Oxygen Treatments: Fad or Fab?

Oxygen Treatments: Fad or Fab?
Featuring Dermatologist Adam Friedmann, this post was commissioned by DoctifyUK.

Oxygen is the element of survival, feeding every cell in our body with the breath of life. However it is simultaneously one of the most destructive elements on earth, causing cellular injury through free radical damage – one of the primary causes of ageing. The health and beauty industry is awash with products that are marketed to prevent ageing and environmental damage. Yet there has recently been a boom in the number of oxygen bars, facials and skincare products available on the market. This begs the question – when it comes to such treatments, is oxygen our friend or foe?


Letting Skin Breathe

The word anti-oxidant means anti-oxygen and the beauty industry is full of such serums. Examples of antioxidant ingredients include vitamin C, selenium, plant extracts and Vitamin E. Why is it then that we are now being sold products that claim to deliver oxygen to the skin? ‘Oxygenating’ creams tend to contain hydrogen peroxide, or some other oxygen-releasing molecule, which is supposedly activated upon contact with the skin. The theory is that oxygen-depletion of the skin is concurrent with ageing, the mechanism of which is unknown but is believed to be related to the reduced blood flow and lung volume associated with increased age.


Oxygenating Acne

Recent research has also linked the formation of acne to a lack of oxygen in the skin. Excess sebum from the skin reduces the amount of oxygen available, creating a fertile breeding ground for bacteria to multiply. In the process, these bacteria produce more fatty acids that further contribute to the formation of acne by blocking pores. This could be why treatments that increase blood flow to the skin such as IR Saunas are becoming a popular part of anti-acne routines.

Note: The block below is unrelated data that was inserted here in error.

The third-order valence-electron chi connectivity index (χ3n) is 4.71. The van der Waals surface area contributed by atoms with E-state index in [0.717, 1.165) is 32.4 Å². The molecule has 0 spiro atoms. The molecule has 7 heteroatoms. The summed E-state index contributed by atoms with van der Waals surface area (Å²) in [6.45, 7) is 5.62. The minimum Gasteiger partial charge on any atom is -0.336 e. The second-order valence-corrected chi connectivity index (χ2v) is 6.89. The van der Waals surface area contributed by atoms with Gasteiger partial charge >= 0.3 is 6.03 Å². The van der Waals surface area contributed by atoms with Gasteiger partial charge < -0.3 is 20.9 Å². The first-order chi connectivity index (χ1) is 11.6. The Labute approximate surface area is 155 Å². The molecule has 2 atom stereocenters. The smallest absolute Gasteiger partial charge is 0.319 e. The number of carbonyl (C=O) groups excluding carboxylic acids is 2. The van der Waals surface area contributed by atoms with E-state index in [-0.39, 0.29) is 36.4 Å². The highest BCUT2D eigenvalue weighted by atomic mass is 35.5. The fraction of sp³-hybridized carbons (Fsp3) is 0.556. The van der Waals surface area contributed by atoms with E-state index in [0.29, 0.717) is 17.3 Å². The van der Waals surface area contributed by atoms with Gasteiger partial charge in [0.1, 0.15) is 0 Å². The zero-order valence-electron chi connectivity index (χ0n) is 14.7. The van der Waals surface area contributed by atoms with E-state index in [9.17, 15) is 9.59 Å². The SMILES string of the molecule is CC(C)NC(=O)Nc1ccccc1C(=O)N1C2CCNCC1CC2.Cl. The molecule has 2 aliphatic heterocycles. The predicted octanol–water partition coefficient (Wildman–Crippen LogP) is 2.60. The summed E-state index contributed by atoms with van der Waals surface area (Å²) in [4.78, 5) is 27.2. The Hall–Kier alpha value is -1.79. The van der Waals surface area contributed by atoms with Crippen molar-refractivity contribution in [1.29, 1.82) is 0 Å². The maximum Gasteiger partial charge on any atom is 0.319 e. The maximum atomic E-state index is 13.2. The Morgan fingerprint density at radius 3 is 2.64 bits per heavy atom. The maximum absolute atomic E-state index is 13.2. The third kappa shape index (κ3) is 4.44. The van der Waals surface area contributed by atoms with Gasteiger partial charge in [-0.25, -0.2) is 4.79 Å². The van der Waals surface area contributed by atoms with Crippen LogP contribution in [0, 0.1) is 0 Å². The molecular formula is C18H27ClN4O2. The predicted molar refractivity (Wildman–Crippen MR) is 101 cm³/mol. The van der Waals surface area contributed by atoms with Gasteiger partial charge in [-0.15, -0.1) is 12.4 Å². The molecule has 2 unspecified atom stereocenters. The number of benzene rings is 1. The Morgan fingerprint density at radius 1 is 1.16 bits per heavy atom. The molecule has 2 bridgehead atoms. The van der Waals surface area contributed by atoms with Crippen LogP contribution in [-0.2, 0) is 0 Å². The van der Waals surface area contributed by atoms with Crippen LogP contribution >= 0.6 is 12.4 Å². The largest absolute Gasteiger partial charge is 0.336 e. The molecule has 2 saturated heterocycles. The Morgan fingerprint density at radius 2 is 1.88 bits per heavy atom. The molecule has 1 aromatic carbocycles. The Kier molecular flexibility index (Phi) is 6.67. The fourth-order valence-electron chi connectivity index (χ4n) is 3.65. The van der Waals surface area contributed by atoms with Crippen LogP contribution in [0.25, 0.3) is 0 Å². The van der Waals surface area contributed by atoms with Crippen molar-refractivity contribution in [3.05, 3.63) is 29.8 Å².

Lack of Solid Evidence

Nevertheless, there does not seem to be any solid evidence that delivering oxygen to the skin in the form of creams and serums is effective enough to treat acne or prevent the aesthetic effects of ageing. We reached out to leading Dermatologist, Dr Adam Friedmann, who stated that “the evidence is pretty much non-existent for oxygen therapies as such” and advised that the best way to keep skin healthy is to adhere to the following:

  • avoid sunlight and use a high factor SPF on a daily basis
  • moisturise regularly
  • eat a healthy, balanced diet full of fruits and vegetables
  • refrain from smoking and reduce alcohol consumption
  • get plenty of sleep


Oxygen Bars

Exercise also helps to improve circulation to the skin, as well as reducing the effects of stress. As for oxygen bars, can breathing in more oxygen help the skin? The air around us is 21% oxygen and at that level the blood is almost completely saturated with it, meaning inhaling pure oxygen has no added benefit. Perhaps unless you live somewhere highly polluted.

Breathing pure oxygen for too long can be harmful and is usually only administered for a short period of time to those who are critically ill in hospital. Although 30 minutes at an Oxygen Bar shouldn’t have any negative effects in fit and healthy individuals, the FDA has ruled it unsafe for those with heart or lung conditions such as emphysema.

It would seem that as with many areas of scientific interest within the beauty industry, the evidence leaves much to be desired and is still an area of great uncertainty. There may not be any harm in trying such treatments, but the only thing you may be cleansing is your wallet.